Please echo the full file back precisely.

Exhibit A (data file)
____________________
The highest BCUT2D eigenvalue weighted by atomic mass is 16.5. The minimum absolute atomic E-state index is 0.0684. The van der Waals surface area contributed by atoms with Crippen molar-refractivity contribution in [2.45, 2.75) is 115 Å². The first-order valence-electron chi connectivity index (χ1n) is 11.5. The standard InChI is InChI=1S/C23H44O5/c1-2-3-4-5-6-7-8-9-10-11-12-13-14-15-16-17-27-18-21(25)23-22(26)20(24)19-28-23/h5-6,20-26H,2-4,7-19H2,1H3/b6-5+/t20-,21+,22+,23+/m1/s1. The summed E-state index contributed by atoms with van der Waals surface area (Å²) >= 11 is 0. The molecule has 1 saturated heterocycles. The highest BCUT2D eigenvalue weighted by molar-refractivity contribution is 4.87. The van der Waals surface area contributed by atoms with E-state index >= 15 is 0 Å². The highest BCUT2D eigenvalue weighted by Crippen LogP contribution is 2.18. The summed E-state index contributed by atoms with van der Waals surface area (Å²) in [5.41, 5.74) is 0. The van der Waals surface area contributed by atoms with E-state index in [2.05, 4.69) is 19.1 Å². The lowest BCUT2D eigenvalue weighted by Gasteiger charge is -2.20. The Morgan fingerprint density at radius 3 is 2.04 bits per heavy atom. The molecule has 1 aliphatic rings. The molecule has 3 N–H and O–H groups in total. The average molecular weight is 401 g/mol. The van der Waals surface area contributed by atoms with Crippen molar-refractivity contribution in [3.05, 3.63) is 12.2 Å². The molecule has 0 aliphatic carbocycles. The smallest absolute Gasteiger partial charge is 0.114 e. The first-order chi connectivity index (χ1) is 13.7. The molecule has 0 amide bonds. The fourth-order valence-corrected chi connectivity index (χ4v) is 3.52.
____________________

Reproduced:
The highest BCUT2D eigenvalue weighted by atomic mass is 16.5. The minimum absolute atomic E-state index is 0.0684. The van der Waals surface area contributed by atoms with Crippen molar-refractivity contribution in [2.45, 2.75) is 115 Å². The first-order valence-electron chi connectivity index (χ1n) is 11.5. The standard InChI is InChI=1S/C23H44O5/c1-2-3-4-5-6-7-8-9-10-11-12-13-14-15-16-17-27-18-21(25)23-22(26)20(24)19-28-23/h5-6,20-26H,2-4,7-19H2,1H3/b6-5+/t20-,21+,22+,23+/m1/s1. The summed E-state index contributed by atoms with van der Waals surface area (Å²) >= 11 is 0. The molecule has 1 saturated heterocycles. The highest BCUT2D eigenvalue weighted by molar-refractivity contribution is 4.87. The van der Waals surface area contributed by atoms with E-state index >= 15 is 0 Å². The highest BCUT2D eigenvalue weighted by Crippen LogP contribution is 2.18. The summed E-state index contributed by atoms with van der Waals surface area (Å²) in [5.41, 5.74) is 0. The van der Waals surface area contributed by atoms with E-state index in [2.05, 4.69) is 19.1 Å². The lowest BCUT2D eigenvalue weighted by Gasteiger charge is -2.20. The Morgan fingerprint density at radius 3 is 2.04 bits per heavy atom. The molecule has 1 aliphatic rings. The molecule has 3 N–H and O–H groups in total. The average molecular weight is 401 g/mol. The van der Waals surface area contributed by atoms with Crippen molar-refractivity contribution in [3.05, 3.63) is 12.2 Å². The molecule has 0 aliphatic carbocycles. The smallest absolute Gasteiger partial charge is 0.114 e. The first-order chi connectivity index (χ1) is 13.7. The molecule has 0 amide bonds. The fourth-order valence-corrected chi connectivity index (χ4v) is 3.52.